After the constitution had been drafted, Madison became one of the leaders in the movement to ratify it. His collaboration with Alexander Hamilton and John Jay produced the Federalist Papers (1788). Circulated only in New York at the time, they would later be considered among the most important treatises in support of the Constitution. He was also a delegate to the Virginia constitutional ratifying convention, and was instrumental to the successful ratification effort in Virginia. Like most of his contemporaries, Madison changed his political views during his life. During the drafting and ratification of the constitution, he favored a strong national government, though later he grew to favor stronger state governments, before settling between the two extremes late in his life.
In 1789, Madison became a leader in the new House of Representatives, drafting many basic laws. He is notable for drafting the first ten amendments to the Constitution, and thus is known as the "Father of the Bill of Rights". Madison worked closely with President George Washington to organize the new federal government. Breaking with Hamilton and what became the Federalist Party in 1791, Madison and Thomas Jefferson organized what they called the Republican Party (later called by historians the Democratic-Republican Party).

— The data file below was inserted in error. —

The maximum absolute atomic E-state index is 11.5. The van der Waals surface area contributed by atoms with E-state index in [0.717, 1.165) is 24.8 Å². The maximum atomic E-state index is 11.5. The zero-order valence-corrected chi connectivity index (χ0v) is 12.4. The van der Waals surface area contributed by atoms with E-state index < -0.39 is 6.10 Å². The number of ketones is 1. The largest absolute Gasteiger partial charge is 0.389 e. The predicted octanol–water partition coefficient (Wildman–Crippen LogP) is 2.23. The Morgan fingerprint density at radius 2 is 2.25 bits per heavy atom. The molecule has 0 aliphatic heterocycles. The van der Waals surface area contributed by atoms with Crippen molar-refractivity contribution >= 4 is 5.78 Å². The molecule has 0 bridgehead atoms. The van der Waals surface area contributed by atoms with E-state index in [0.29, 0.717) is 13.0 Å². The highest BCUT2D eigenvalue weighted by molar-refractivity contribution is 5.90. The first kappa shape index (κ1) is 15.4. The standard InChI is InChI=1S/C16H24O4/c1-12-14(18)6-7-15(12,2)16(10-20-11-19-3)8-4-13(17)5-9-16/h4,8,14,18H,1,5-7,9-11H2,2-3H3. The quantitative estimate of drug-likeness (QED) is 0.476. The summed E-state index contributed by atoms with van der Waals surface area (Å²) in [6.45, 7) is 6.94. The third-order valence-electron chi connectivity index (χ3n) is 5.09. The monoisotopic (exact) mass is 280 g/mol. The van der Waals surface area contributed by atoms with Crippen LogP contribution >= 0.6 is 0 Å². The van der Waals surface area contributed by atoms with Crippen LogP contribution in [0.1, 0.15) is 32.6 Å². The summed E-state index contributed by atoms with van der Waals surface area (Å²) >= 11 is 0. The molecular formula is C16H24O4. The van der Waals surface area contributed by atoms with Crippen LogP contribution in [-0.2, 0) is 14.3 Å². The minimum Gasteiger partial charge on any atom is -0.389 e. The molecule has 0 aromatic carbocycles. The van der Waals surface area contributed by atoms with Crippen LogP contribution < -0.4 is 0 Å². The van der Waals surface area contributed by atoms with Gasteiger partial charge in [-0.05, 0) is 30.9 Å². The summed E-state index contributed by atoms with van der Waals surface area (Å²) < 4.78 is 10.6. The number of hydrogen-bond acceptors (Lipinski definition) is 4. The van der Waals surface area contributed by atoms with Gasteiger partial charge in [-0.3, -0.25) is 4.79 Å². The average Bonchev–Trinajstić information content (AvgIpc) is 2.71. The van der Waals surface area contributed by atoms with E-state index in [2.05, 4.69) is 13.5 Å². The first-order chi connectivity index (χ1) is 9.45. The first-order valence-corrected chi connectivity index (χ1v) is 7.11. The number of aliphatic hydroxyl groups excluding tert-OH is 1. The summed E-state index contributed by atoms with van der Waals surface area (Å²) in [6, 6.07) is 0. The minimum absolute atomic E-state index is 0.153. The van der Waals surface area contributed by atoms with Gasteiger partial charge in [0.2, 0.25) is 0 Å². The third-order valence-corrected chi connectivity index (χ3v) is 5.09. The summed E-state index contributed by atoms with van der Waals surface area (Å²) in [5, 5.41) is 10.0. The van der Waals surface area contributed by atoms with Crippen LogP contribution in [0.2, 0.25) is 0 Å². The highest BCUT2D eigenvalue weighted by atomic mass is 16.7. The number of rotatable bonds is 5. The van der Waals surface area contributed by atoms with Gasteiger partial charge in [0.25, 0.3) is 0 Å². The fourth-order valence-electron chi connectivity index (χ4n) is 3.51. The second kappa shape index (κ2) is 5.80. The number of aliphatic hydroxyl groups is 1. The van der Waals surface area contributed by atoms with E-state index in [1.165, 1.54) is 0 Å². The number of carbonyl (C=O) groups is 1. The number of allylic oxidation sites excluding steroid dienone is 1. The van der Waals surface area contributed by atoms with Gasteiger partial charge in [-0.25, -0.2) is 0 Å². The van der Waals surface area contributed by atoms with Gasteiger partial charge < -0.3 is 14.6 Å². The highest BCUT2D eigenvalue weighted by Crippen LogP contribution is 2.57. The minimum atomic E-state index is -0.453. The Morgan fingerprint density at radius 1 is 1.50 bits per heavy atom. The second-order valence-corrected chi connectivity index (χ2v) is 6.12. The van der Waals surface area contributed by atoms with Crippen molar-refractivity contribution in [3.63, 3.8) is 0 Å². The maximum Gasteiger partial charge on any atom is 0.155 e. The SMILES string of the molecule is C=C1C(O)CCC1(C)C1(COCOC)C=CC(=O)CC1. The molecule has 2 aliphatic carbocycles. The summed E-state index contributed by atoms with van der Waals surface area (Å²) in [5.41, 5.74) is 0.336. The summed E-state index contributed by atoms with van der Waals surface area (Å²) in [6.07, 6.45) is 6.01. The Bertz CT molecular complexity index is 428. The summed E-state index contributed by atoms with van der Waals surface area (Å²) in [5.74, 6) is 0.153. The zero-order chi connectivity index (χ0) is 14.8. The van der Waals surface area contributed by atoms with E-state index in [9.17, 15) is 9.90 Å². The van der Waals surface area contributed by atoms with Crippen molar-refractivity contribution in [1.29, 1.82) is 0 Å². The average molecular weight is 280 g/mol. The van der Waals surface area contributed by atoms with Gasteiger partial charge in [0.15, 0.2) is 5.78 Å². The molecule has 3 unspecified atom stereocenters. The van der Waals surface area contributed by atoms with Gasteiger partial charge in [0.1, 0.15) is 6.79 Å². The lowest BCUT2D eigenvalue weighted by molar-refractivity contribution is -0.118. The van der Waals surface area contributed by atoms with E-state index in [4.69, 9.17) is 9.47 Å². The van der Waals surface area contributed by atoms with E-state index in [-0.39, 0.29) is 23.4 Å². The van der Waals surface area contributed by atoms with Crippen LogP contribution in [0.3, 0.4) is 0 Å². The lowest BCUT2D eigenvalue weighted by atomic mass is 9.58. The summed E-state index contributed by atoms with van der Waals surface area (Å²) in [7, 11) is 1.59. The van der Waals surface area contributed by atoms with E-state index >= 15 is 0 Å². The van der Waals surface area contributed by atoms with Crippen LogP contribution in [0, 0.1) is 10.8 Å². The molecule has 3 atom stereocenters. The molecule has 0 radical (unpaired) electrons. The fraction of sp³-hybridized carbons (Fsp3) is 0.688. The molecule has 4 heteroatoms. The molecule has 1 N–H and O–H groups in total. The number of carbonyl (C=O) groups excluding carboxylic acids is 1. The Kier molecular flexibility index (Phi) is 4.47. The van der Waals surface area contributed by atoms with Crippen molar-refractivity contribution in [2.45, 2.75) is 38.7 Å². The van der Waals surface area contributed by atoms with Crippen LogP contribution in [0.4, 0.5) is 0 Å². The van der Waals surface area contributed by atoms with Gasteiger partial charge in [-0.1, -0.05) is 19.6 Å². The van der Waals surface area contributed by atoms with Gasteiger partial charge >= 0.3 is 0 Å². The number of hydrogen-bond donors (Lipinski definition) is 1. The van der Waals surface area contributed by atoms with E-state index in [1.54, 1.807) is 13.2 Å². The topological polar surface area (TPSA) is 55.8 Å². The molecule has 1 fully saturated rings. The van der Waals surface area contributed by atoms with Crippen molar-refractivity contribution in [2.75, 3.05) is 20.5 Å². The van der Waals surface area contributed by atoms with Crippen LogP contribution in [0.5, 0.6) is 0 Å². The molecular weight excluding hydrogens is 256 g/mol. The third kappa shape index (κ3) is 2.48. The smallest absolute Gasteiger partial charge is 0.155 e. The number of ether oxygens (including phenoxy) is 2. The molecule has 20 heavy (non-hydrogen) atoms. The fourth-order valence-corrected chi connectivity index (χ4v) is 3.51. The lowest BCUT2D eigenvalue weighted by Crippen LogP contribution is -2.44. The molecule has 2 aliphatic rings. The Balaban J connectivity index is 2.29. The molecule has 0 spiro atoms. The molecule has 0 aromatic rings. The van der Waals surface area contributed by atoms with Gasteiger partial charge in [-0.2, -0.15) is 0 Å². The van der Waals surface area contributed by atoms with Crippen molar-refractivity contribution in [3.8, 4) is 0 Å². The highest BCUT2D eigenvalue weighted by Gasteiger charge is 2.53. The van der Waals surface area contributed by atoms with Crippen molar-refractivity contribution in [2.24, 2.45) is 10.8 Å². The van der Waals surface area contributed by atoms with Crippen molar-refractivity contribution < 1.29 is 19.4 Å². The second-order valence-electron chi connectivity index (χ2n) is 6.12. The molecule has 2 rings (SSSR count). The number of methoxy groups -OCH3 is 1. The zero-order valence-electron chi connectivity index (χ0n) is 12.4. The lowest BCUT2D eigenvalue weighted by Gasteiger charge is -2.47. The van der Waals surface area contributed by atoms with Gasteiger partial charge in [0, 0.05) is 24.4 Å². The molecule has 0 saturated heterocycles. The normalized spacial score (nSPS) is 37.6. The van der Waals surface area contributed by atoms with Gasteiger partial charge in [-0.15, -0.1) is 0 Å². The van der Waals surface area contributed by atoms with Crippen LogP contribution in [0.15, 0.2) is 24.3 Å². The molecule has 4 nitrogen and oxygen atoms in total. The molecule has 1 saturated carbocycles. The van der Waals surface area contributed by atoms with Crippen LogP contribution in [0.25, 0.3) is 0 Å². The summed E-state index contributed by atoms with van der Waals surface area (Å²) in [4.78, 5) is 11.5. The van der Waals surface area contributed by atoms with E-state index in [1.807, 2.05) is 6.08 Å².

As Jefferson's Secretary of State (1801-1809), Madison supervised the Louisiana Purchase, which doubled the nation's size. After his election to the presidency, he presided over renewed prosperity for several years. As president (1809-17), after the failure of diplomatic protests and a trade embargo against Great Britain, he led the nation into the War of 1812. He was responding to British encroachments on American honor and rights; in addition, he wanted to end the influence of the British among their Indian allies, whose resistance blocked United States settlement in the Midwest around the Great Lakes. Madison found the war to be an administrative nightmare, as the United States had neither a strong army nor financial system; as a result, he afterward supported a stronger national government and a strong military, as well as the national bank, which he had long opposed. Like other Virginia statesmen in the slave society, he was a slaveholder who inherited his plantation known as Montpelier, and owned hundreds of slaves during his lifetime to cultivate tobacco and other crops. Madison supported the Three-Fifths Compromise that allowed three-fifths of the enumerated population of slaves to be counted for representation.